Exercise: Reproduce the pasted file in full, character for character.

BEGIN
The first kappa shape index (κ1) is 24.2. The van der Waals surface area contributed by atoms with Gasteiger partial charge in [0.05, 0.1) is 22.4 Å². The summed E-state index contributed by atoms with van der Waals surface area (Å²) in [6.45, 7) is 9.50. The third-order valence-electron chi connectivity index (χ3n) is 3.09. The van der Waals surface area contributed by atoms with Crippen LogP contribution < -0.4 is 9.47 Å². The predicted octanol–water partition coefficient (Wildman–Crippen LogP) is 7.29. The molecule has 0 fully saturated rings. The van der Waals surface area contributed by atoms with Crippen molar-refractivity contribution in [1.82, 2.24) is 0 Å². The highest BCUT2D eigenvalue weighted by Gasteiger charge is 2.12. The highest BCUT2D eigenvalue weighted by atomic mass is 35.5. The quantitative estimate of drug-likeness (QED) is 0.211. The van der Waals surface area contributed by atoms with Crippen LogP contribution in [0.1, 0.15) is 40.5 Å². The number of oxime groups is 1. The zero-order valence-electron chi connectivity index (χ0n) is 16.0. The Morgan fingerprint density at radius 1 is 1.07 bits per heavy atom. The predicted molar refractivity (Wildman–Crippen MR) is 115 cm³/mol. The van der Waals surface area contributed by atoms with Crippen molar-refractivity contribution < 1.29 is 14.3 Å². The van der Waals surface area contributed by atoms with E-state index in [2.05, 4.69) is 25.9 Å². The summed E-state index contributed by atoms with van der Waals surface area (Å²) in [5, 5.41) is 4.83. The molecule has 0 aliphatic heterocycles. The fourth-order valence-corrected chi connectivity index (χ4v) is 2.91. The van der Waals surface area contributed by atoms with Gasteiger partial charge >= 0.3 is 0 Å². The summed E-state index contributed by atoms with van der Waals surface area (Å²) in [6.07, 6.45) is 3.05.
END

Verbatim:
The first kappa shape index (κ1) is 24.2. The van der Waals surface area contributed by atoms with Gasteiger partial charge in [0.05, 0.1) is 22.4 Å². The summed E-state index contributed by atoms with van der Waals surface area (Å²) in [6.45, 7) is 9.50. The third-order valence-electron chi connectivity index (χ3n) is 3.09. The van der Waals surface area contributed by atoms with Crippen LogP contribution < -0.4 is 9.47 Å². The predicted octanol–water partition coefficient (Wildman–Crippen LogP) is 7.29. The molecule has 0 fully saturated rings. The van der Waals surface area contributed by atoms with Crippen molar-refractivity contribution in [1.82, 2.24) is 0 Å². The highest BCUT2D eigenvalue weighted by Gasteiger charge is 2.12. The highest BCUT2D eigenvalue weighted by atomic mass is 35.5. The quantitative estimate of drug-likeness (QED) is 0.211. The van der Waals surface area contributed by atoms with Crippen LogP contribution in [0.1, 0.15) is 40.5 Å². The number of oxime groups is 1. The zero-order valence-electron chi connectivity index (χ0n) is 16.0. The Morgan fingerprint density at radius 1 is 1.07 bits per heavy atom. The predicted molar refractivity (Wildman–Crippen MR) is 115 cm³/mol. The van der Waals surface area contributed by atoms with Crippen molar-refractivity contribution < 1.29 is 14.3 Å². The van der Waals surface area contributed by atoms with E-state index in [2.05, 4.69) is 25.9 Å². The summed E-state index contributed by atoms with van der Waals surface area (Å²) in [5, 5.41) is 4.83. The molecule has 0 aliphatic heterocycles. The fourth-order valence-corrected chi connectivity index (χ4v) is 2.91. The van der Waals surface area contributed by atoms with Gasteiger partial charge >= 0.3 is 0 Å². The summed E-state index contributed by atoms with van der Waals surface area (Å²) in [6.07, 6.45) is 3.05.